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Robert Frost

Mending Wall

Some more easy questions!

Keith Tankard
Updated: 20 January 2014
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Every year in spring, the poet and his neighbour walk along the stone wall which separates their two farms and they repair the wall -- putting back the stones which have rolled off.

The poet asks questions about how the wall might have fallen down in the first place -- making a game of it by suggesting such things as the elves having done it.

The two men, however, have very different ideas about the purpose of the wall: the poet sees no need for it because it acts as a barrier between them, while the neighbour believes that the wall keeps the good relationship going between the owners of the separate farms.


Robert Frost was born in San Francisco in 1874. At the age of 11, he moved to New England, and it would be there that he would attain his rural poetic flair.

He attended Harvard University, where he married Elinor White. His grandfather bought them a farm where they would stay for some nine years and where he would work early in the mornings writing many of the poems which made him famous.

In 1912, Frost moved to England where he would flesh out his poetic ability and come under the influence of several English poets -- and also of the American, Ezra Pound.

In 1915, soon after the Great War began, Frost and his wife returned to America and bought a farm in New Hampshire. There the poet spent much of his time writing and teaching. From 1916 through to 1938 he lectured English at Amherst College.

Frost was already 86 when John F. Kennedy was inaugurated as President of the United States of America. The poet was invited to attend and to speak at the function. It was the final moment of an illustrious life. Two years later -- in January 1963 -- he died from blood clots to his lungs.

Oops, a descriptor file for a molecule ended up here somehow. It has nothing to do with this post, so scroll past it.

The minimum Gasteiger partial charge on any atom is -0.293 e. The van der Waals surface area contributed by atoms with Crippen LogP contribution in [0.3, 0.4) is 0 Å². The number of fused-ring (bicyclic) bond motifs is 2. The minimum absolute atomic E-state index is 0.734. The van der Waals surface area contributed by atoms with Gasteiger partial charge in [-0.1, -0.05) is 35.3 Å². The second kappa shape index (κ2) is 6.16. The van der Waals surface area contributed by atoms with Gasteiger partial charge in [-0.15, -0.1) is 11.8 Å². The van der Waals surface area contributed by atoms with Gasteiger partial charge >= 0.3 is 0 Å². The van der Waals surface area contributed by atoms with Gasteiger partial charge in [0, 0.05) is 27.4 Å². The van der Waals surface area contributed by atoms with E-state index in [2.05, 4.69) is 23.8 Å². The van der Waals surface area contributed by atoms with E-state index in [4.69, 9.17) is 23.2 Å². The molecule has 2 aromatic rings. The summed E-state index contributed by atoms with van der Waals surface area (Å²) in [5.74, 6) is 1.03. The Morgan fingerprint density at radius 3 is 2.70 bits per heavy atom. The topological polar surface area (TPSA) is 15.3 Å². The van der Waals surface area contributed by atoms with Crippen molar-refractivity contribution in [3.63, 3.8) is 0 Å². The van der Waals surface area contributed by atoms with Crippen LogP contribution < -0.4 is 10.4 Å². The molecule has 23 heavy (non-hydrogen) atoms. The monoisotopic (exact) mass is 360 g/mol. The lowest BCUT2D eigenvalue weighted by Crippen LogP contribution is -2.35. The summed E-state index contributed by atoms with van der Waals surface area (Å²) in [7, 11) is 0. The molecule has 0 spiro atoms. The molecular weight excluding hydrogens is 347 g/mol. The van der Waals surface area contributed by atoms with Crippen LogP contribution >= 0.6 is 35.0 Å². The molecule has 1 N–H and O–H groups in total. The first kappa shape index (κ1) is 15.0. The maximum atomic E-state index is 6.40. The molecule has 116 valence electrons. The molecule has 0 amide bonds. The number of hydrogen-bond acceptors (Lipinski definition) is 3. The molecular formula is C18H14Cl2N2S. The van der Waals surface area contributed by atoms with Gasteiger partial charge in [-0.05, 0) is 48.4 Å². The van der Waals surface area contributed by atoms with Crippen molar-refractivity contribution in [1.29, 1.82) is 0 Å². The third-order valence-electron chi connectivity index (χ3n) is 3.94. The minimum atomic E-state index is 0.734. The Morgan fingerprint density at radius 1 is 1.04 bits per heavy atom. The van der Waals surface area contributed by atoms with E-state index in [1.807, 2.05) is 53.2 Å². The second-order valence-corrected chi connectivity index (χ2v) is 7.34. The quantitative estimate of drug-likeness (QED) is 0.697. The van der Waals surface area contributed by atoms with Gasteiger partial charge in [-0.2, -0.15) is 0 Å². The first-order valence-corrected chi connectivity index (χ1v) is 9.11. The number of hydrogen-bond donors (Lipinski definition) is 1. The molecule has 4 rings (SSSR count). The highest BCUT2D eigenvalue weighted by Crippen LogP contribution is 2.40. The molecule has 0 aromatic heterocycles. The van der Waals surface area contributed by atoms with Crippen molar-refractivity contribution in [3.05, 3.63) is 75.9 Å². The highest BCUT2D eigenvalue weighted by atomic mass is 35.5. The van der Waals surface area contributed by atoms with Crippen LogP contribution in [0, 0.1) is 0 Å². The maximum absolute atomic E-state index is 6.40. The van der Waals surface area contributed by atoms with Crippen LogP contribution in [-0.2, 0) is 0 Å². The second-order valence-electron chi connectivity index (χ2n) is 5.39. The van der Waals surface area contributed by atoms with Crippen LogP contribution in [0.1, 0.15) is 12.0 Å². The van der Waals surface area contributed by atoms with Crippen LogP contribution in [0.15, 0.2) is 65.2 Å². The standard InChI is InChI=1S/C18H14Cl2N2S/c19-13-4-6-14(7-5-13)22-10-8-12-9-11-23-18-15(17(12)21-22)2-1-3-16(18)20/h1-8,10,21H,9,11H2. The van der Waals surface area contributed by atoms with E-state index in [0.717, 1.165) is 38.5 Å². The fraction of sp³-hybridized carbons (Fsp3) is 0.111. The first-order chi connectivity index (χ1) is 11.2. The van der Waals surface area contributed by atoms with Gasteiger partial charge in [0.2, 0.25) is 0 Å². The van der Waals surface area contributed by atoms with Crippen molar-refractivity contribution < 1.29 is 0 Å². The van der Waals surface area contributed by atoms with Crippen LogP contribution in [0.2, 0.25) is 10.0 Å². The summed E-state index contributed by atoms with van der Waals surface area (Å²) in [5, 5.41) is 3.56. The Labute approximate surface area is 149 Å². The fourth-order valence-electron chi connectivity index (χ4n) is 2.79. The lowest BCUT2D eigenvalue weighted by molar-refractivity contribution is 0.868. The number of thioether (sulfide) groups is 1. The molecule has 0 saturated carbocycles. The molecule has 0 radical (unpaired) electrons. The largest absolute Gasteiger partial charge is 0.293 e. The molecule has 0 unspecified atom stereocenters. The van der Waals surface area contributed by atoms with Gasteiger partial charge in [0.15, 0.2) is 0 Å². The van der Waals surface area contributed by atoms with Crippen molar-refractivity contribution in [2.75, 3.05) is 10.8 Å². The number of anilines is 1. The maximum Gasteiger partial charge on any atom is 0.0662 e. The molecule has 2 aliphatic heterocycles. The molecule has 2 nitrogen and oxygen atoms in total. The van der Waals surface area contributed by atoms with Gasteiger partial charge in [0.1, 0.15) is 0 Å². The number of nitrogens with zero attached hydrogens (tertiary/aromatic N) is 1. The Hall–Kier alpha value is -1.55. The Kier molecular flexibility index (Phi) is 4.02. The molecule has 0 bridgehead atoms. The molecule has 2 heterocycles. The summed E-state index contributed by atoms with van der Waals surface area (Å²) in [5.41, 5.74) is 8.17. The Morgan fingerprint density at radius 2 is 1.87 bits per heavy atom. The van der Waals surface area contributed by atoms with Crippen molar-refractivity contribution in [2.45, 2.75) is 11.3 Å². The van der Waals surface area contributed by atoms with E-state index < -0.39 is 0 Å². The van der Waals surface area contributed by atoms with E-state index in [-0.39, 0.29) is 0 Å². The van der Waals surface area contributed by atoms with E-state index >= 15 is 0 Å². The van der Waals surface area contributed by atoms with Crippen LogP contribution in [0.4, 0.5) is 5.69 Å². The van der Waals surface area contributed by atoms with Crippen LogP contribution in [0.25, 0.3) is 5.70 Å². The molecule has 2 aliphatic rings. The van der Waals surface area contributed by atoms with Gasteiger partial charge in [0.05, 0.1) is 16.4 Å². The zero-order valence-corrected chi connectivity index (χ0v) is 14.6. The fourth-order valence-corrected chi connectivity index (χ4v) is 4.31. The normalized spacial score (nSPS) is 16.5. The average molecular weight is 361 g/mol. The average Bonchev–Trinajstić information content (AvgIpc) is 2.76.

"Mending Wall" was written in 1916 and describes an incident on his farm in New Hampshire. He would use the expression, "Good fences made good neighbours", an idea which he himself clearly despised -- and yet the quote has gone on to be used ever since in a most positive light.

Have you looked at the questions
in the right column?
Read the left column and then answer
the following questions:

And some are loaves and some so nearly balls
We have to use a spell to make them balance:
"Stay where you are until our backs are turned!"
We wear our fingers rough with handling them.
Oh, just another kind of out-door game,
One on a side.
  • What figure of speech is used in the words, "And some are loaves"? (2)

[Need help?]

  • List TWO words in the poem as a whole which indicate the link to magic in the repairing of the walls or in their falling down. (2)

[Need help?]

I see him there
Bringing a stone grasped firmly by the top
In each hand, like an old-stone savage armed.
He moves in darkness as it seems to me --
Not of woods only and the shade of trees.
He will not go behind his father's saying,
And he likes having thought of it so well
He says again, "Good fences make good neighbors."
  • The poet believes that there is no need for these walls. What reasons does he give for this belief? (4)

[Need help?]

  • The poet describes his neighbour as being "like an old-stone savage"? What figure of speech is this? (2)

[Need help?]

  • Which of the following words BEST describes the way in which the poet views his neighbour: practical? illogical? a good neighbour? traditionalist? Explain why. (4)

[Need help?]

  • How do you know that the poet thinks of his neighbour as a rather old-fashioned man who doesn't like modern ideas? List ALL the words which indicate this. (4)

[Need help?]

There are TWO words in particular which tell you that this poem is American. What are they? (2)

[Need help?]

What do you call a poem like this one which is relatively unstructured and has no rhyming scheme? (2)

[Need help?]

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